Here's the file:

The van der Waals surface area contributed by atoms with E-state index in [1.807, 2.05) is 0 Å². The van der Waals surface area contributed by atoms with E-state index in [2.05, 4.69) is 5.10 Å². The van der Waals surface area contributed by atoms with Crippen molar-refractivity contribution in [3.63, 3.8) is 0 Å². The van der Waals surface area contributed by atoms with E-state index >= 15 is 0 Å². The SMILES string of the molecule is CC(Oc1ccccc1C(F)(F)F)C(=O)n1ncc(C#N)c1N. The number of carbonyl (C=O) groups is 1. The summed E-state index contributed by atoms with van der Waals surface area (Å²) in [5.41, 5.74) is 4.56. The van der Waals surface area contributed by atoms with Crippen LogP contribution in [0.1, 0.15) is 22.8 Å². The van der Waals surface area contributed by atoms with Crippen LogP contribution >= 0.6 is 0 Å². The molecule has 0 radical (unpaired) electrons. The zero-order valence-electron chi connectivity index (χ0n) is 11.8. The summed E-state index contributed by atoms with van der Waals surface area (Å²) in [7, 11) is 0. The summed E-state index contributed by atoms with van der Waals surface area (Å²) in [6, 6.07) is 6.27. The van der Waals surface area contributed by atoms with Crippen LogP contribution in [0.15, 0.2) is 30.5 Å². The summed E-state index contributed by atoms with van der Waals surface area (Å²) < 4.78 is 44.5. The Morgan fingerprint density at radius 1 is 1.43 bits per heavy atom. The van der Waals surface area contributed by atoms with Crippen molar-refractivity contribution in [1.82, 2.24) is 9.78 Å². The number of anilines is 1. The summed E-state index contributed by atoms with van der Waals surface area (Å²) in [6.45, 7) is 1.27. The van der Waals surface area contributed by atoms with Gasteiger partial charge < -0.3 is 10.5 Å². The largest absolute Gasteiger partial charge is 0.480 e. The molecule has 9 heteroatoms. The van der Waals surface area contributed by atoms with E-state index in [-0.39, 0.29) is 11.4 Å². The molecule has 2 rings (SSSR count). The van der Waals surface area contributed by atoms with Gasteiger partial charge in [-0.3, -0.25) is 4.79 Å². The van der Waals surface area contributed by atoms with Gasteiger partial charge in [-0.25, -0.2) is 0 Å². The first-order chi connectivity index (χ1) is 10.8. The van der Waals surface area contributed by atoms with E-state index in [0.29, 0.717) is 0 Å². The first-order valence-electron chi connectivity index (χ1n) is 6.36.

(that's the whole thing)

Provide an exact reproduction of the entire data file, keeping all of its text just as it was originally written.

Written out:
The van der Waals surface area contributed by atoms with E-state index in [1.807, 2.05) is 0 Å². The van der Waals surface area contributed by atoms with E-state index in [2.05, 4.69) is 5.10 Å². The van der Waals surface area contributed by atoms with Crippen molar-refractivity contribution in [3.63, 3.8) is 0 Å². The van der Waals surface area contributed by atoms with E-state index >= 15 is 0 Å². The SMILES string of the molecule is CC(Oc1ccccc1C(F)(F)F)C(=O)n1ncc(C#N)c1N. The number of carbonyl (C=O) groups is 1. The summed E-state index contributed by atoms with van der Waals surface area (Å²) in [5.41, 5.74) is 4.56. The van der Waals surface area contributed by atoms with Crippen LogP contribution in [0.1, 0.15) is 22.8 Å². The van der Waals surface area contributed by atoms with Crippen LogP contribution >= 0.6 is 0 Å². The molecule has 0 radical (unpaired) electrons. The zero-order valence-electron chi connectivity index (χ0n) is 11.8. The summed E-state index contributed by atoms with van der Waals surface area (Å²) in [7, 11) is 0. The summed E-state index contributed by atoms with van der Waals surface area (Å²) in [6, 6.07) is 6.27. The van der Waals surface area contributed by atoms with Crippen LogP contribution in [0.15, 0.2) is 30.5 Å². The summed E-state index contributed by atoms with van der Waals surface area (Å²) < 4.78 is 44.5. The Morgan fingerprint density at radius 1 is 1.43 bits per heavy atom. The van der Waals surface area contributed by atoms with Crippen molar-refractivity contribution in [1.82, 2.24) is 9.78 Å². The number of anilines is 1. The summed E-state index contributed by atoms with van der Waals surface area (Å²) in [6.45, 7) is 1.27. The van der Waals surface area contributed by atoms with Gasteiger partial charge < -0.3 is 10.5 Å². The largest absolute Gasteiger partial charge is 0.480 e. The molecule has 9 heteroatoms. The van der Waals surface area contributed by atoms with E-state index in [-0.39, 0.29) is 11.4 Å². The molecule has 2 rings (SSSR count). The van der Waals surface area contributed by atoms with Gasteiger partial charge in [-0.3, -0.25) is 4.79 Å². The van der Waals surface area contributed by atoms with Gasteiger partial charge in [-0.25, -0.2) is 0 Å². The first-order chi connectivity index (χ1) is 10.8. The van der Waals surface area contributed by atoms with E-state index in [0.29, 0.717) is 0 Å². The first-order valence-electron chi connectivity index (χ1n) is 6.36.